IFA Animal Health Chairman Pat Farrell said IFA has continually and consistently outlined concerns that must be addressed in the new EU Veterinary Medicinal Products Regulations to the Minister for Agriculture Michael Creed, Irish MEPs and senior Department of Agriculture officials.
He said discussions on these regulations have commenced the trilogue stage and it is vital that the interests of Irish farmers are strongly represented in these discussions. This trilogue process involves the EU Commission, Parliament and Council agreeing a final text for the regulation.
These regulations have the potential to impact negatively on Irish farmers and their ability to ensure the health and welfare of their animals in a practical and cost-efficient way by increasing bureaucracy and limiting availability of products.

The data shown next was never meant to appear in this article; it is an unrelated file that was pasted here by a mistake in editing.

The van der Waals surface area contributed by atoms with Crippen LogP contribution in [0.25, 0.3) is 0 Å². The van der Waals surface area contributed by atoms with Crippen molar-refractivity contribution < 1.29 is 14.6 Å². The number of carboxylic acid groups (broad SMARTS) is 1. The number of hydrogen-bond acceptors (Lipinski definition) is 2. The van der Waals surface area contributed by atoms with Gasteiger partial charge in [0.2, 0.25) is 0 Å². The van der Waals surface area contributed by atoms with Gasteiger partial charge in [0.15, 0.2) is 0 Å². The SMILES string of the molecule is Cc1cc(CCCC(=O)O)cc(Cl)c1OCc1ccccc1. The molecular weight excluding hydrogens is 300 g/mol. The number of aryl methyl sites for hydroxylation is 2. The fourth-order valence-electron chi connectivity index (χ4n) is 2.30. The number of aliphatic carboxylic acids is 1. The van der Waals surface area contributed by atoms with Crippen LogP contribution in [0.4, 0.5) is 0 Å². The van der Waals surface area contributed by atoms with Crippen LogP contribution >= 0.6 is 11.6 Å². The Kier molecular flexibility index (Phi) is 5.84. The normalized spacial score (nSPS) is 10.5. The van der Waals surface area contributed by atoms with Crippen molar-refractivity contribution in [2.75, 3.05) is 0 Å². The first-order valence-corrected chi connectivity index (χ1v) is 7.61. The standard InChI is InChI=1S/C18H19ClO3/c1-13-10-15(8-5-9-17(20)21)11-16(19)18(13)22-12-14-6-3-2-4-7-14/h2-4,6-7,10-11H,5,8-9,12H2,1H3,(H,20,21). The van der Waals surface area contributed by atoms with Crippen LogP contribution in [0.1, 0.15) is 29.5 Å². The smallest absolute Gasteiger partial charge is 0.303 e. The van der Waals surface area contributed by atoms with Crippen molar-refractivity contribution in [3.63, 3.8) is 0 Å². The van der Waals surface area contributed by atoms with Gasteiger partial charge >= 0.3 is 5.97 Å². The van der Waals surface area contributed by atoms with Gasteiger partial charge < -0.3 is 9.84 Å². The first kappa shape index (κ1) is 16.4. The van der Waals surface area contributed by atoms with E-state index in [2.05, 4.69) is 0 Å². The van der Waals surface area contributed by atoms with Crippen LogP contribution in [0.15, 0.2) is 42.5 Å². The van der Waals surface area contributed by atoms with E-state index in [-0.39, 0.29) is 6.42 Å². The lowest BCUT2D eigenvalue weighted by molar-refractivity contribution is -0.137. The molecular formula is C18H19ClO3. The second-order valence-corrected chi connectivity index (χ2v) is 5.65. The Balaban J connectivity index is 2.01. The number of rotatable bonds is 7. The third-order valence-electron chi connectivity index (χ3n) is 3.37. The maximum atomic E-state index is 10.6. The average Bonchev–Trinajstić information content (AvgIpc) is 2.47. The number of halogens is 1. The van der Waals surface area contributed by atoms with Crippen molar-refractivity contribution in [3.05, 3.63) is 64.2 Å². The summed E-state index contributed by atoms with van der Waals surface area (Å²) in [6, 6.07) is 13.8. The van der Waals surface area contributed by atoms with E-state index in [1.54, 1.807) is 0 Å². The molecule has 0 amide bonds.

In the context of appropriately addressing the AMR concerns, Pat Farrell said the emphasis must be on competitive prices for key animal medicines such as vaccines and doses. Limiting access to these types of products is counterproductive to reducing the use of antibiotics.
Pat Farrell said it is incumbent on the Minister for Agriculture Michael Creed and our MEPs to recognise the professionalism of farmers and their role in protecting the health and welfare of their animals in the regulations. They cannot be hindered by increased costs and bureaucracy.
Pat Farrell said veterinary medicinal products are an expensive and vital annual input for farmers in protecting and maintaining the health and welfare of their animals. He said it is of critical importance that access remains in a competitive market with minimal bureaucracy.